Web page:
Calls-to-action (CTA) are important to a successful website, but they are often overlooked. The average website has information about what the business does, contact information, nice photos, and in some cases helpful content, but that’s not enough.
If you’ve seen one, you’ve seen them all. We’re talking about simple, ground-level calls to action. The most common CTA might say, “If you’re looking for _____, call XXX-XXXX today!” These can be viewed as a final instruction that ends the conversation, so be careful where they are used.
CTAs that do more
A stronger CTA is one that promotes more interaction or continued contact. Here are a few examples.
Send the visitor or potential customer down the rabbit hole of information on your website. Make your CTA an offer where you request their contact information so that they can download a document or white page on a particular topic you’re an expert on. Require their first name, last name, company, and email address. Knowing this information will help you decide if they are a qualified lead to be converted into a sale.
Once the lead has downloaded your white page, thank them for downloading and offer them more content or the chance to try out your product with a new CTA. A button that says, “Give ____ a try!”, might be just the ticket.
Offer to evaluate the reader’s process or give them a free report on what they can do differently. This can come in the form of a pop-up that asks them for their URL, email, or more details. You’ll be able to take a closer look and use the opportunity to sell your services.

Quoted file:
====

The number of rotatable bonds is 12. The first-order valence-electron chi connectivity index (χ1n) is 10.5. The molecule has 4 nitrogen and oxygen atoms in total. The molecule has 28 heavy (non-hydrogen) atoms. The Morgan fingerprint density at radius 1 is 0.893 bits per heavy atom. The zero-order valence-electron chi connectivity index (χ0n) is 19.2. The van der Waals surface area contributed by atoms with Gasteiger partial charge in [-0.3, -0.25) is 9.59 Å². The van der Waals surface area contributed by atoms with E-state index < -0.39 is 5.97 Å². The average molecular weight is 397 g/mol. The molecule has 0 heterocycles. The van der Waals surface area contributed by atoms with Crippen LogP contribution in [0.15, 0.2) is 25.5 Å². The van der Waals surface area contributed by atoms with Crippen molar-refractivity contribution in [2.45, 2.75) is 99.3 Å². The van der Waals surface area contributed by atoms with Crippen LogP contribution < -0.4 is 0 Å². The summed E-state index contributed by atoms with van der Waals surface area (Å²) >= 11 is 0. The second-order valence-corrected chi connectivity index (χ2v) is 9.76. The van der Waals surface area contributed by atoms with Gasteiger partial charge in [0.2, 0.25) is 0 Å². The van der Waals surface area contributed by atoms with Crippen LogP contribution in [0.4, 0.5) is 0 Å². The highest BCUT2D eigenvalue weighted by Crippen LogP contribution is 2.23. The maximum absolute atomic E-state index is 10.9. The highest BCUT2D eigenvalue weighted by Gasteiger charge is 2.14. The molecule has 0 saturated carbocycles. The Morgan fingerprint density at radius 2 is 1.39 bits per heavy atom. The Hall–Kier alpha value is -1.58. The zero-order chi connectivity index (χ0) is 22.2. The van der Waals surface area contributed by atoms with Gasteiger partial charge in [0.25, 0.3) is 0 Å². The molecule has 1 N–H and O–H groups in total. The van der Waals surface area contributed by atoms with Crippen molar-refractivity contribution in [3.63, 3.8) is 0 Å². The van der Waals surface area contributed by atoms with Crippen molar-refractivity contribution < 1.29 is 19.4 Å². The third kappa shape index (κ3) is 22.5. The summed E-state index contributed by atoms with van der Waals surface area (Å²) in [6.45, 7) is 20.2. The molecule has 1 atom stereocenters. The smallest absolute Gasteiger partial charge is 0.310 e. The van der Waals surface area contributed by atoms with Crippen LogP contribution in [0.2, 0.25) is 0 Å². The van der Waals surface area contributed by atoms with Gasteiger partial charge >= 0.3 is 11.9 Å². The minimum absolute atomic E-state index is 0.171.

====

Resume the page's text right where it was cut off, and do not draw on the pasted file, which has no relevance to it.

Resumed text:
Ask the reader to submit their email address to receive updates or a newsletter directly to their inbox. Be clear on the value of the service.
Go in strong and offer a deal for your services right away. Your button could say, “Get unlimited service for $199 $109.” Direct and to the point is one large way to close the sale. You’re ultimately making the prospect feel like they might miss out and we’d hate for them to do that!
Use an exit intent pop-up to get the visitor’s attention when it appears they might navigate away from your website. These pop-ups do a really good job anticipating behavior and intervening before it’s too late. Offer the potential client a discount or a coupon to catch them off guard. Some websites even have two buttons … one that says yes to accept the offer and one that says “no thanks” in a guilt-inducing way.
We hope these CTA examples inspire you to ask your website visitors for more. The main point is to get them to do something and become qualified leads. Best wishes on updating your website!